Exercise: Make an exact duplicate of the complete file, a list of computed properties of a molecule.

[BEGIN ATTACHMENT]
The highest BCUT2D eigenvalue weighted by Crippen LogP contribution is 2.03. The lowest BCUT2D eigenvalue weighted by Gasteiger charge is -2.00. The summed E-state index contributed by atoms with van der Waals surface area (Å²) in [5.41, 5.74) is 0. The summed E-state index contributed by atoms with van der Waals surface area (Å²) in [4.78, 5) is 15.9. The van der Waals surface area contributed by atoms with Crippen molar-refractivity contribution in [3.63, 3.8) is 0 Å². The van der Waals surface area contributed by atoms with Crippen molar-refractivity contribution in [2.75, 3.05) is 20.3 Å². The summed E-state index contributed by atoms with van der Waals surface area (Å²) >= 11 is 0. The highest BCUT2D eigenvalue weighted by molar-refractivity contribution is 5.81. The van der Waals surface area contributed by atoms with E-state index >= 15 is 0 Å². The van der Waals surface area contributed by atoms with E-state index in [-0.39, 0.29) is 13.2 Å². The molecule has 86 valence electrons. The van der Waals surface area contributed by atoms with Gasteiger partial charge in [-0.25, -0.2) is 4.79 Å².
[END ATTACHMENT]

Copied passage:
The highest BCUT2D eigenvalue weighted by Crippen LogP contribution is 2.03. The lowest BCUT2D eigenvalue weighted by Gasteiger charge is -2.00. The summed E-state index contributed by atoms with van der Waals surface area (Å²) in [5.41, 5.74) is 0. The summed E-state index contributed by atoms with van der Waals surface area (Å²) in [4.78, 5) is 15.9. The van der Waals surface area contributed by atoms with Crippen molar-refractivity contribution in [3.63, 3.8) is 0 Å². The van der Waals surface area contributed by atoms with Crippen molar-refractivity contribution in [2.75, 3.05) is 20.3 Å². The summed E-state index contributed by atoms with van der Waals surface area (Å²) >= 11 is 0. The highest BCUT2D eigenvalue weighted by molar-refractivity contribution is 5.81. The van der Waals surface area contributed by atoms with E-state index >= 15 is 0 Å². The van der Waals surface area contributed by atoms with E-state index in [-0.39, 0.29) is 13.2 Å². The molecule has 86 valence electrons. The van der Waals surface area contributed by atoms with Gasteiger partial charge in [-0.25, -0.2) is 4.79 Å².